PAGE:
One of the defendants, Osama Nezar AlSagheer, was a 20-year-old Bahraini student when he was arrested. Following his arrest, Osama was forcibly disappeared, tortured, denied medical care, and stripped of his nationality – though his nationality was reinstated under the king’s April 2019 order. Officers beat him repeatedly on the head and on his hand, both of which had been injured by shotgun pellets during his arrest, in order to obtain a confession. They also forced Osama to insult his Shia beliefs, imitate animal noises as a form of degradation, and utter obscenities. Officers also allegedly forcibly disappeared Osama until visible injuries had subsided, in order to hide evidence of torture. As a result of the torture, Osama suffers from chronic headaches and has lost mobility in his right ring finger. He was sentenced to ten years’ imprisonment.

Two of the individuals arrested at Duraz were tried in the military trial of civilians in December 2017, a trial which seven UN experts condemned as a “collective trial against established international human rights law and standards.” ADHRB has previously represented 11 of the individuals in the Duraz case, at least four of whom claim to have been tortured at some point during their detention and interrogation.

An appeal hearing is scheduled for next Monday, 27 May 2019 for the defendants convicted in the “Duraz Case.”

Bahrain’s actions in Duraz in 2017 and the subsequent trial were in violation of international human rights law and Bahrain’s treaty obligations, including the Convention Against Torture and Other Cruel, Inhuman or Degrading Treatment or Punishment (CAT) and the International Covenant on Civil and Political Rights (ICCPR). These actions were also in contravention of basic human rights principles as enshrined in the Universal Declaration on Human Rights (UDHR). The crackdown on civil and political society in Duraz was in violation of the right to the freedoms of expression, assembly, and belief or opinion in the ICCPR and UDHR. The torture and ill treatment alleged by some of the defendants in this case is in violation of the CAT, ICCPR, and contravenes the right to freedom from torture in the UDHR. Additionally, the use of a mass trial, in which many of the defendants were already imprisoned under other charges and unable to attend trial sessions is in violations to fair trial right in the ICCPR and UDHR. Finally, the use of excessive force and the extrajudicial killing of protestors was in violation of the right to life as laid out in the ICCPR and UDHR.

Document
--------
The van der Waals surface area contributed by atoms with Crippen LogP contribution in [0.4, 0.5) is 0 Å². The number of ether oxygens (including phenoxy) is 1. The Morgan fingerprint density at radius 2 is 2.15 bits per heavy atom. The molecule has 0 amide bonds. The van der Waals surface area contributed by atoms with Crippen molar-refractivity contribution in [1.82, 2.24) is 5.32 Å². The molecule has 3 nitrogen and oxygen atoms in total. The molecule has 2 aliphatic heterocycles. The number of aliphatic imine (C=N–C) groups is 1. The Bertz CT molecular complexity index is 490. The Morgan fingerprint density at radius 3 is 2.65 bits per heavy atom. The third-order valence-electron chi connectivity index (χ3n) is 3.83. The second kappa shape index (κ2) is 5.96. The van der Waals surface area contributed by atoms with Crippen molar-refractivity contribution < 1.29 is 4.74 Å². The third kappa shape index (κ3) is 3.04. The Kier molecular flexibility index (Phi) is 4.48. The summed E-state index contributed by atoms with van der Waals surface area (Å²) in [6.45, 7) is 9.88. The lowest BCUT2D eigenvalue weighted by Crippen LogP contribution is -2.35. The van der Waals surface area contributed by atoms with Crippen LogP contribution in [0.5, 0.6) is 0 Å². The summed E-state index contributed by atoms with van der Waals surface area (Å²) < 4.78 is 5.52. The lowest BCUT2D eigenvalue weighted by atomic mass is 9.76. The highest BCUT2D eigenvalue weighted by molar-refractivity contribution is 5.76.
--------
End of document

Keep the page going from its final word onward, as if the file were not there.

“Two years later and no one had been held accountable for the violent and deadly events of 23 May 2017. The Bahraini government has spearheaded a culture of impunity for officials who perpetrate human rights violations, and the fact that five people were killed and no one has been held responsible just goes to show how strong this impunity culture truly is,” says ADHRB Executive Director Husain Abdulla. “It should be the Bahraini authorities going to trial and being sentenced to prison terms, not those exercising their right to peaceful assembly.”

On the two-year anniversary of the lethal Duraz raid, ADHRB calls on the Government of Bahrain to allow for an independent investigation into the events that occurred and to justly prosecute those involved in the extrajudicial killings of five individuals. Additionally, ADHRB urges Bahrain to overturn the sentences of those convicted in an unfair trail in relation to their involvement in peacefully protesting the treatment of Sheikh Isa Qassim in Duraz.